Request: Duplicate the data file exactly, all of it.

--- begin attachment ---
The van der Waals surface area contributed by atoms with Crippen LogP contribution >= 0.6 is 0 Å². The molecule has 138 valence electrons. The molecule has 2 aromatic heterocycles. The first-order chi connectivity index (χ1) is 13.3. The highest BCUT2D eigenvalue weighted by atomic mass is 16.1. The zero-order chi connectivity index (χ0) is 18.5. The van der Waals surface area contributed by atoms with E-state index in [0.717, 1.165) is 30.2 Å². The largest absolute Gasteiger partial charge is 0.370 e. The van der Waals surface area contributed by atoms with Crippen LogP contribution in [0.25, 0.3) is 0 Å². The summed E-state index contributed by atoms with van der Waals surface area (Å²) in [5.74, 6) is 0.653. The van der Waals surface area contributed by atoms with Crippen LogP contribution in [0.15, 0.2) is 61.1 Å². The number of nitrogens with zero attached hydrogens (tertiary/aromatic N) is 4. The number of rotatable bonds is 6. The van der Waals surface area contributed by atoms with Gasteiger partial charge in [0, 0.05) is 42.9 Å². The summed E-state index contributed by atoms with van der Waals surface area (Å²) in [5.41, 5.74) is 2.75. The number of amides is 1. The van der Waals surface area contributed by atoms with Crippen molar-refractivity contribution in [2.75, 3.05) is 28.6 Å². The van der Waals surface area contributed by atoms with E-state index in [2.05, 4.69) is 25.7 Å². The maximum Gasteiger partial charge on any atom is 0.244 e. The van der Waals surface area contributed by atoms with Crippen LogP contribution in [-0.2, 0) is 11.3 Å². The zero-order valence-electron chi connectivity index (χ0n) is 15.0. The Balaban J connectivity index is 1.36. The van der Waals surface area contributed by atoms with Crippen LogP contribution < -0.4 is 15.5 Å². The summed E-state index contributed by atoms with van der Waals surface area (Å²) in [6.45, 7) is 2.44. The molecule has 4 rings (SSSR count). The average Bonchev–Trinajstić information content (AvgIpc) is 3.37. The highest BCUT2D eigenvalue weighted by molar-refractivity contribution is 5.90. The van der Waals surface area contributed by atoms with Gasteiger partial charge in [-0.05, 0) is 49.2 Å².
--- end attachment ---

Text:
The van der Waals surface area contributed by atoms with Crippen LogP contribution >= 0.6 is 0 Å². The molecule has 138 valence electrons. The molecule has 2 aromatic heterocycles. The first-order chi connectivity index (χ1) is 13.3. The highest BCUT2D eigenvalue weighted by atomic mass is 16.1. The zero-order chi connectivity index (χ0) is 18.5. The van der Waals surface area contributed by atoms with E-state index in [0.717, 1.165) is 30.2 Å². The largest absolute Gasteiger partial charge is 0.370 e. The van der Waals surface area contributed by atoms with Crippen LogP contribution in [0.25, 0.3) is 0 Å². The summed E-state index contributed by atoms with van der Waals surface area (Å²) in [5.74, 6) is 0.653. The van der Waals surface area contributed by atoms with Crippen LogP contribution in [0.15, 0.2) is 61.1 Å². The number of nitrogens with zero attached hydrogens (tertiary/aromatic N) is 4. The number of rotatable bonds is 6. The van der Waals surface area contributed by atoms with Gasteiger partial charge in [0, 0.05) is 42.9 Å². The summed E-state index contributed by atoms with van der Waals surface area (Å²) in [5.41, 5.74) is 2.75. The number of amides is 1. The van der Waals surface area contributed by atoms with Crippen molar-refractivity contribution in [2.75, 3.05) is 28.6 Å². The van der Waals surface area contributed by atoms with E-state index in [2.05, 4.69) is 25.7 Å². The maximum Gasteiger partial charge on any atom is 0.244 e. The van der Waals surface area contributed by atoms with Crippen LogP contribution in [-0.2, 0) is 11.3 Å². The zero-order valence-electron chi connectivity index (χ0n) is 15.0. The Balaban J connectivity index is 1.36. The van der Waals surface area contributed by atoms with Crippen LogP contribution < -0.4 is 15.5 Å². The summed E-state index contributed by atoms with van der Waals surface area (Å²) in [6.45, 7) is 2.44. The molecule has 4 rings (SSSR count). The average Bonchev–Trinajstić information content (AvgIpc) is 3.37. The highest BCUT2D eigenvalue weighted by molar-refractivity contribution is 5.90. The van der Waals surface area contributed by atoms with Gasteiger partial charge in [-0.05, 0) is 49.2 Å².